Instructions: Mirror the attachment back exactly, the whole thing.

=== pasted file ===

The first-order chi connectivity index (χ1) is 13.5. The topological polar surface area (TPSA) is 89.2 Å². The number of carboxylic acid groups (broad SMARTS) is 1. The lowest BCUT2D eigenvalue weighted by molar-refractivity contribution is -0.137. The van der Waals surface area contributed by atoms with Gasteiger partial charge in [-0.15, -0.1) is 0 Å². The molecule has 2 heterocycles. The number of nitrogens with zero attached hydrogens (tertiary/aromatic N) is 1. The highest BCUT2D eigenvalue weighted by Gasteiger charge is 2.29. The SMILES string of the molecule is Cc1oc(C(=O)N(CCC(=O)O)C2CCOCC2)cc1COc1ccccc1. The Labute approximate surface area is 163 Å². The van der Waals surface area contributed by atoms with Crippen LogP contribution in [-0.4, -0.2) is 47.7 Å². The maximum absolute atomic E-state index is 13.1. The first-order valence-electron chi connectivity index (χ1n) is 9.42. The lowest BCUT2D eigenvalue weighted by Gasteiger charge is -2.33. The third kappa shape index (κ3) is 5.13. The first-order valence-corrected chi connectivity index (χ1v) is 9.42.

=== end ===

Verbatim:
The first-order chi connectivity index (χ1) is 13.5. The topological polar surface area (TPSA) is 89.2 Å². The number of carboxylic acid groups (broad SMARTS) is 1. The lowest BCUT2D eigenvalue weighted by molar-refractivity contribution is -0.137. The van der Waals surface area contributed by atoms with Gasteiger partial charge in [-0.15, -0.1) is 0 Å². The molecule has 2 heterocycles. The number of nitrogens with zero attached hydrogens (tertiary/aromatic N) is 1. The highest BCUT2D eigenvalue weighted by Gasteiger charge is 2.29. The SMILES string of the molecule is Cc1oc(C(=O)N(CCC(=O)O)C2CCOCC2)cc1COc1ccccc1. The Labute approximate surface area is 163 Å². The van der Waals surface area contributed by atoms with Crippen LogP contribution in [-0.4, -0.2) is 47.7 Å². The maximum absolute atomic E-state index is 13.1. The first-order valence-electron chi connectivity index (χ1n) is 9.42. The lowest BCUT2D eigenvalue weighted by Gasteiger charge is -2.33. The third kappa shape index (κ3) is 5.13. The first-order valence-corrected chi connectivity index (χ1v) is 9.42.